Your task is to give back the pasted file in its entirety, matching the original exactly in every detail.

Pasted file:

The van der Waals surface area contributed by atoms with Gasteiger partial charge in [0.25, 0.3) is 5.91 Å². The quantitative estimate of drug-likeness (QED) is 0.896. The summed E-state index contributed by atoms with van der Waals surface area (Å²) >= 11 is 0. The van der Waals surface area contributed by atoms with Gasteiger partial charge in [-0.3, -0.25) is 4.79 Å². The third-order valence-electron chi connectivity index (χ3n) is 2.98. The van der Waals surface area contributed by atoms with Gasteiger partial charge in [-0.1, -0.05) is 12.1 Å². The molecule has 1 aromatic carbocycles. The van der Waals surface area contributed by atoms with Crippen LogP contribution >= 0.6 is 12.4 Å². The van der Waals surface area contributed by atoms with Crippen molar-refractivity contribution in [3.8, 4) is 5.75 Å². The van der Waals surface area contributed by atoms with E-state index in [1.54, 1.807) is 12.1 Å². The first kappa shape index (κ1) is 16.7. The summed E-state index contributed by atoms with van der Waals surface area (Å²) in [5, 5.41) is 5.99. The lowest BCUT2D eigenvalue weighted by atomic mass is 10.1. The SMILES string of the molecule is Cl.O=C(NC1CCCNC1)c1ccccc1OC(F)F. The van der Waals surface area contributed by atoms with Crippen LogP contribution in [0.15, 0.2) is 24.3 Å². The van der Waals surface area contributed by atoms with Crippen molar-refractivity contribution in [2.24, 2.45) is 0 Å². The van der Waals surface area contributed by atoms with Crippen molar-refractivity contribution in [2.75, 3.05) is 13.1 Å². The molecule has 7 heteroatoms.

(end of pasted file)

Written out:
The van der Waals surface area contributed by atoms with Gasteiger partial charge in [0.25, 0.3) is 5.91 Å². The quantitative estimate of drug-likeness (QED) is 0.896. The summed E-state index contributed by atoms with van der Waals surface area (Å²) >= 11 is 0. The van der Waals surface area contributed by atoms with Gasteiger partial charge in [-0.3, -0.25) is 4.79 Å². The third-order valence-electron chi connectivity index (χ3n) is 2.98. The van der Waals surface area contributed by atoms with Gasteiger partial charge in [-0.1, -0.05) is 12.1 Å². The molecule has 1 aromatic carbocycles. The van der Waals surface area contributed by atoms with Crippen LogP contribution >= 0.6 is 12.4 Å². The van der Waals surface area contributed by atoms with Crippen molar-refractivity contribution in [3.8, 4) is 5.75 Å². The van der Waals surface area contributed by atoms with E-state index in [1.54, 1.807) is 12.1 Å². The first kappa shape index (κ1) is 16.7. The summed E-state index contributed by atoms with van der Waals surface area (Å²) in [5, 5.41) is 5.99. The lowest BCUT2D eigenvalue weighted by atomic mass is 10.1. The SMILES string of the molecule is Cl.O=C(NC1CCCNC1)c1ccccc1OC(F)F. The van der Waals surface area contributed by atoms with Crippen LogP contribution in [0.15, 0.2) is 24.3 Å². The van der Waals surface area contributed by atoms with Crippen molar-refractivity contribution in [2.24, 2.45) is 0 Å². The van der Waals surface area contributed by atoms with Crippen molar-refractivity contribution in [2.75, 3.05) is 13.1 Å². The molecule has 7 heteroatoms.